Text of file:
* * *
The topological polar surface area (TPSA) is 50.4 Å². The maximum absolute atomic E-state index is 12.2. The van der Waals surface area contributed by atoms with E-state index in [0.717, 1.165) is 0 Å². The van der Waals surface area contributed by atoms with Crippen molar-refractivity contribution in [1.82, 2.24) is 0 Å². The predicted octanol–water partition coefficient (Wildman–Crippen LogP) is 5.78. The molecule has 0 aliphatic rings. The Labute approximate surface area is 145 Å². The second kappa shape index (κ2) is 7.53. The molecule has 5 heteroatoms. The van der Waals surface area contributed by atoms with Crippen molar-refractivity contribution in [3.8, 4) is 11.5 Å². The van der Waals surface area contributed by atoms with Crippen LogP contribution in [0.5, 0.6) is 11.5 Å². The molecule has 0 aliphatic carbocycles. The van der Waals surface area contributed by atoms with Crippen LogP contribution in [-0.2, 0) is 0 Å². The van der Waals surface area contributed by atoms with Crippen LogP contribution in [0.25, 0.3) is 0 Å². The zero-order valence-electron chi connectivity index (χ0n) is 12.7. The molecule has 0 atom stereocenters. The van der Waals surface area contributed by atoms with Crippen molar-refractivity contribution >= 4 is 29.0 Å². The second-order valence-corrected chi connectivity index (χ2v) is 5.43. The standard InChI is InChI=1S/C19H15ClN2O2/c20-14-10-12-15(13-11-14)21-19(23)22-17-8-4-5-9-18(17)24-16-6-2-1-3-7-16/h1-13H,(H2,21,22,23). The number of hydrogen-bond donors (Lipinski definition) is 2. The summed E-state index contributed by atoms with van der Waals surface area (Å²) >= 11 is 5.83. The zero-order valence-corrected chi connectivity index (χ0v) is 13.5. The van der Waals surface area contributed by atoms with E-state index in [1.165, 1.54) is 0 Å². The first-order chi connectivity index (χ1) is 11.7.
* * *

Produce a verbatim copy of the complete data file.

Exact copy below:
The topological polar surface area (TPSA) is 50.4 Å². The maximum absolute atomic E-state index is 12.2. The van der Waals surface area contributed by atoms with E-state index in [0.717, 1.165) is 0 Å². The van der Waals surface area contributed by atoms with Crippen molar-refractivity contribution in [1.82, 2.24) is 0 Å². The predicted octanol–water partition coefficient (Wildman–Crippen LogP) is 5.78. The molecule has 0 aliphatic rings. The Labute approximate surface area is 145 Å². The second kappa shape index (κ2) is 7.53. The molecule has 5 heteroatoms. The van der Waals surface area contributed by atoms with Crippen molar-refractivity contribution in [3.8, 4) is 11.5 Å². The van der Waals surface area contributed by atoms with Crippen LogP contribution in [0.5, 0.6) is 11.5 Å². The molecule has 0 aliphatic carbocycles. The van der Waals surface area contributed by atoms with Crippen LogP contribution in [-0.2, 0) is 0 Å². The van der Waals surface area contributed by atoms with Crippen LogP contribution in [0.25, 0.3) is 0 Å². The zero-order valence-electron chi connectivity index (χ0n) is 12.7. The molecule has 0 atom stereocenters. The van der Waals surface area contributed by atoms with Crippen molar-refractivity contribution >= 4 is 29.0 Å². The second-order valence-corrected chi connectivity index (χ2v) is 5.43. The standard InChI is InChI=1S/C19H15ClN2O2/c20-14-10-12-15(13-11-14)21-19(23)22-17-8-4-5-9-18(17)24-16-6-2-1-3-7-16/h1-13H,(H2,21,22,23). The number of hydrogen-bond donors (Lipinski definition) is 2. The summed E-state index contributed by atoms with van der Waals surface area (Å²) >= 11 is 5.83. The zero-order valence-corrected chi connectivity index (χ0v) is 13.5. The van der Waals surface area contributed by atoms with E-state index in [1.165, 1.54) is 0 Å². The first-order chi connectivity index (χ1) is 11.7.